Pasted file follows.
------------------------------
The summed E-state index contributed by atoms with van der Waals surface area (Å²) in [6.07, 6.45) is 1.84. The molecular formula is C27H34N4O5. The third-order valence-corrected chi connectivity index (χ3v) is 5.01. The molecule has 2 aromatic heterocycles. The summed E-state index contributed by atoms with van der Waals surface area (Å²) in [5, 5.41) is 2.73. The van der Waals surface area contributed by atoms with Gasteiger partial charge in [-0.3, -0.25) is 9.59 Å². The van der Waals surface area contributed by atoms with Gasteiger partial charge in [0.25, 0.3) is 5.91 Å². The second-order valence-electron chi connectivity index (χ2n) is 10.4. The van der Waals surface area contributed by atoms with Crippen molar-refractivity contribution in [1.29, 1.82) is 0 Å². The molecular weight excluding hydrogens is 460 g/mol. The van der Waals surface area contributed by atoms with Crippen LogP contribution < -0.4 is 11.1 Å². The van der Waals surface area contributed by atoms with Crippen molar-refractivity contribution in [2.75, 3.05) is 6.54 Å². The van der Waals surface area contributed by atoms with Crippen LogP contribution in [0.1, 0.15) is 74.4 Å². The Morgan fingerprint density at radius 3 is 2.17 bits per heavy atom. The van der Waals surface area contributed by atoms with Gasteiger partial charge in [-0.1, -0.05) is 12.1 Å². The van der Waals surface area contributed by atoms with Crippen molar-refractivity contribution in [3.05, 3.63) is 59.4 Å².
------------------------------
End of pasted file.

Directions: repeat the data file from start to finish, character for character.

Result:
The summed E-state index contributed by atoms with van der Waals surface area (Å²) in [6.07, 6.45) is 1.84. The molecular formula is C27H34N4O5. The third-order valence-corrected chi connectivity index (χ3v) is 5.01. The molecule has 2 aromatic heterocycles. The summed E-state index contributed by atoms with van der Waals surface area (Å²) in [5, 5.41) is 2.73. The van der Waals surface area contributed by atoms with Gasteiger partial charge in [-0.3, -0.25) is 9.59 Å². The van der Waals surface area contributed by atoms with Gasteiger partial charge in [0.25, 0.3) is 5.91 Å². The second-order valence-electron chi connectivity index (χ2n) is 10.4. The van der Waals surface area contributed by atoms with Crippen molar-refractivity contribution in [1.29, 1.82) is 0 Å². The molecular weight excluding hydrogens is 460 g/mol. The van der Waals surface area contributed by atoms with Crippen LogP contribution < -0.4 is 11.1 Å². The van der Waals surface area contributed by atoms with Crippen molar-refractivity contribution in [2.75, 3.05) is 6.54 Å². The van der Waals surface area contributed by atoms with Crippen LogP contribution in [0.1, 0.15) is 74.4 Å². The Morgan fingerprint density at radius 3 is 2.17 bits per heavy atom. The van der Waals surface area contributed by atoms with Gasteiger partial charge in [-0.1, -0.05) is 12.1 Å². The van der Waals surface area contributed by atoms with Crippen molar-refractivity contribution in [3.05, 3.63) is 59.4 Å².